- For example, for several decades in China, the most populated country in the world, sex ratios at birth have been much higher than 105, sometimes exceeding 120 boys for every 100 girls. Many parts of India, the second most populated country, have also, for decades, had a sex ratio at birth significantly higher than 105. The consequence is that in those countries combined—which together have a population of about 2.73 billion—there are now an estimated 80 million extra men. “Nothing like this has happened in human history,” the Washington Post wrote in a 2018 article.
- Members of the UN voted to send four countries - Bahrain, Cameroon, Eritrea and the Philippines - to its Human Rights Council. All are known human-rights abusers, according to the Economist. Defenders of the council insist that it still does good, with its three sessions a year putting a spotlight on human rights abuses around the world. But the council’s reputation and effectiveness would be enhanced if the General Assembly changed the way states are elected. the newspaper believes.
- Human Rights Watch published a report offering evidence of “mass arbitrary detention, torture, and mistreatment” in Xinjiang, China.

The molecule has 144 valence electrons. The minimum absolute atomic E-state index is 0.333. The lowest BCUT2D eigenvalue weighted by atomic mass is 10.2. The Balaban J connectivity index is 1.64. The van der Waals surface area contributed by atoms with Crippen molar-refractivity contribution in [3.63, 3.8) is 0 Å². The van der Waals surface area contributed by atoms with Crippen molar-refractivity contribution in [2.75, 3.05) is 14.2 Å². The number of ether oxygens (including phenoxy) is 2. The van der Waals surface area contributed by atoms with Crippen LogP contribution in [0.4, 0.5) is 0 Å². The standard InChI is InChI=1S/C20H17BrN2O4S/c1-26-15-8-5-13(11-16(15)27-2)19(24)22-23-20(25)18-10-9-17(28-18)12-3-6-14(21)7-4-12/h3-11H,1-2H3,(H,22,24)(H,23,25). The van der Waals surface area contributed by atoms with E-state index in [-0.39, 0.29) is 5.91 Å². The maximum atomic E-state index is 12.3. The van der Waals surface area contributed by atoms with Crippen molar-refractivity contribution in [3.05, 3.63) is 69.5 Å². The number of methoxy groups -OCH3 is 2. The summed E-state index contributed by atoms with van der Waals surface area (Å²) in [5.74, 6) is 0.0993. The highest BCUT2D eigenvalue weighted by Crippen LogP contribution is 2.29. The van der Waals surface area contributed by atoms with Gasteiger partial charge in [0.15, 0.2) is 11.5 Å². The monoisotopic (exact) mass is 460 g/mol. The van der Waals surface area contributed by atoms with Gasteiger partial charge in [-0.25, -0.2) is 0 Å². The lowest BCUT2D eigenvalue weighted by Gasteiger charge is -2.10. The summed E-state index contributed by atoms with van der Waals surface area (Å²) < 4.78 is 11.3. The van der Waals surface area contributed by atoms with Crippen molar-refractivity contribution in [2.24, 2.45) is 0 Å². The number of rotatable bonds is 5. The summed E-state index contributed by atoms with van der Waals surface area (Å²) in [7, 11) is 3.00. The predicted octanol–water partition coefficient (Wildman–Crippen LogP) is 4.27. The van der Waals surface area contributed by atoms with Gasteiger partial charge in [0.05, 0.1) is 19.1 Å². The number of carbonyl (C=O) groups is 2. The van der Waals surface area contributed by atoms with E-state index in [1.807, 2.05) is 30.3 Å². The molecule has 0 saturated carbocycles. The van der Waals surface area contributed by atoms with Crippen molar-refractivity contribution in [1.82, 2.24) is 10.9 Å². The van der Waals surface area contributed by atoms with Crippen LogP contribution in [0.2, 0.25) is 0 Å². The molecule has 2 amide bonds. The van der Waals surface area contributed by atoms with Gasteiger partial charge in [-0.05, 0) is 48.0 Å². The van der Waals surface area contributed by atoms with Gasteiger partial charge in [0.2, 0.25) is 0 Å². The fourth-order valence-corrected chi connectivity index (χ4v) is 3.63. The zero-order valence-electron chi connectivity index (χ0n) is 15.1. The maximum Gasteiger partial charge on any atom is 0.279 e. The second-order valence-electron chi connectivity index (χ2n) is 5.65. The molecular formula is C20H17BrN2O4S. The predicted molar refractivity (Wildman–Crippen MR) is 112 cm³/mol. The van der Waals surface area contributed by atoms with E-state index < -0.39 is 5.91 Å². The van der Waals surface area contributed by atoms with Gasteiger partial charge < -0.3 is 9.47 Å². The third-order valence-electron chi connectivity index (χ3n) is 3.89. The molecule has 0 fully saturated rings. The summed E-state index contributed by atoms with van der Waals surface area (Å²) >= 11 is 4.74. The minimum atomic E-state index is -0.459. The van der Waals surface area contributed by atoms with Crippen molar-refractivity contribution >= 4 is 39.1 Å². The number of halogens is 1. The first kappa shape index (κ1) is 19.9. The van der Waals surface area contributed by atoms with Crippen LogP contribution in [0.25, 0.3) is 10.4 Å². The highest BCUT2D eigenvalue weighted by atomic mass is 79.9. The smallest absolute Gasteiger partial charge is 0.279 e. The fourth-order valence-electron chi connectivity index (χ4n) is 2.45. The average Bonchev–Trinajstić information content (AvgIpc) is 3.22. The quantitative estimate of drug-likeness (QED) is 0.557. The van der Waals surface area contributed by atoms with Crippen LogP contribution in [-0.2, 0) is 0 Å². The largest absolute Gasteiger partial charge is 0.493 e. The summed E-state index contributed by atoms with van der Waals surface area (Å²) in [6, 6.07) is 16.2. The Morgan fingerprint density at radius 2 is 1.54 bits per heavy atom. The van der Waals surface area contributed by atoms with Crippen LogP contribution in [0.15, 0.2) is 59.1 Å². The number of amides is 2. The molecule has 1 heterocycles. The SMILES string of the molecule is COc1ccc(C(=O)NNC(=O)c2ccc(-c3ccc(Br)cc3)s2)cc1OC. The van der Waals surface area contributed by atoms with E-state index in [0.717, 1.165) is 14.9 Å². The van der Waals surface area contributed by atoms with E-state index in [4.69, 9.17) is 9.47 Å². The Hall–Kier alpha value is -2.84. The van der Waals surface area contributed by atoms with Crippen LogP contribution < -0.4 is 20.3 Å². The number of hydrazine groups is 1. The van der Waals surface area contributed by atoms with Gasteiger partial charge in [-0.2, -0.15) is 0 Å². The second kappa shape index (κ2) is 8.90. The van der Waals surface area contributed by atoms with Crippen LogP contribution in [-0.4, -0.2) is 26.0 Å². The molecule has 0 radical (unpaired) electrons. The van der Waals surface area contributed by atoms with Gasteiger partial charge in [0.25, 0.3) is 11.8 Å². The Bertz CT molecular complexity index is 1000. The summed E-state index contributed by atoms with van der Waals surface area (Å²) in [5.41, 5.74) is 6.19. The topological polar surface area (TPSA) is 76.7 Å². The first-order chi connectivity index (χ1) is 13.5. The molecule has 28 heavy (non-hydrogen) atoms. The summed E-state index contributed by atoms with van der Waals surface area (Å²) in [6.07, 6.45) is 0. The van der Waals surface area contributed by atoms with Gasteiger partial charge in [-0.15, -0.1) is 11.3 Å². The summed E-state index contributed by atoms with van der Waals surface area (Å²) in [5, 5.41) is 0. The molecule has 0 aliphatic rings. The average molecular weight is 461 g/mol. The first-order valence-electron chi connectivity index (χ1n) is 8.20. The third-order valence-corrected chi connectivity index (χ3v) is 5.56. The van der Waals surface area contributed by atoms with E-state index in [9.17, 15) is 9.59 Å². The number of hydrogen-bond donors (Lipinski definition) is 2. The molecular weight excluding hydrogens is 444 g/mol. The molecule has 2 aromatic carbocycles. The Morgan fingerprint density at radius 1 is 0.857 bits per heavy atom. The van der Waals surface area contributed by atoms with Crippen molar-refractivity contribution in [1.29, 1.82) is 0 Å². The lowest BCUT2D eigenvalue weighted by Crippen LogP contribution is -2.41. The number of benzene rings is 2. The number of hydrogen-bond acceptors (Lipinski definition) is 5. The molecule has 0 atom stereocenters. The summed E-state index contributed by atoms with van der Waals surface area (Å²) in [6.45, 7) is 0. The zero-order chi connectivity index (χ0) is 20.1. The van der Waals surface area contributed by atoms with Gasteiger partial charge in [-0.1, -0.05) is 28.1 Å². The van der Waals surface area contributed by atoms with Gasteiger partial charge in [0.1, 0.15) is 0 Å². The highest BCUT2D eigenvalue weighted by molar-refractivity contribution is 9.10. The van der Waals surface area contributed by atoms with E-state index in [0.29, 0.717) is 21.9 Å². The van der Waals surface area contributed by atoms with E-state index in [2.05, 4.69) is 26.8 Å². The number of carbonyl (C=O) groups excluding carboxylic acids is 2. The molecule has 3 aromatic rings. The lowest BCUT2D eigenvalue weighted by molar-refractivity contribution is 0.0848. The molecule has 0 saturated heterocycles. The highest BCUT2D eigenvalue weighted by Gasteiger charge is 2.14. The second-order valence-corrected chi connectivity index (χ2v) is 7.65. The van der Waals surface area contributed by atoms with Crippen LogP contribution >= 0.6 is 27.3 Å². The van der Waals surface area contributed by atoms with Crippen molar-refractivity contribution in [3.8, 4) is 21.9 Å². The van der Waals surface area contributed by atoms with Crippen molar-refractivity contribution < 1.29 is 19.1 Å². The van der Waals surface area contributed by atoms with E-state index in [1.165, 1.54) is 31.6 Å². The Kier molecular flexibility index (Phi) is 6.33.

- Nicaragua expelled a UN human rights team. The UN’s Central America human rights office was told to close after publishing a report detailing repression, torture, and abuse of protesters by the government. More than 300 people have died in violent clashes between protesters and authorities since April.
- Global Voices published stories using video, focusing on human rights violations and the steps being taken to speak out on the abuses and try to protect minorities and disadvantaged communities.
- Microsoft will collaborate with NGOs and humanitarian organisations to accelerate breakthrough solutions to help monitor, detect and prevent human rights abuses. Deep learning has created the ability to better predict, analyse and respond to critical human rights situations. Utilising AI-powered speech translation, people can connect with pro bono lawyers who are protecting people’s human rights.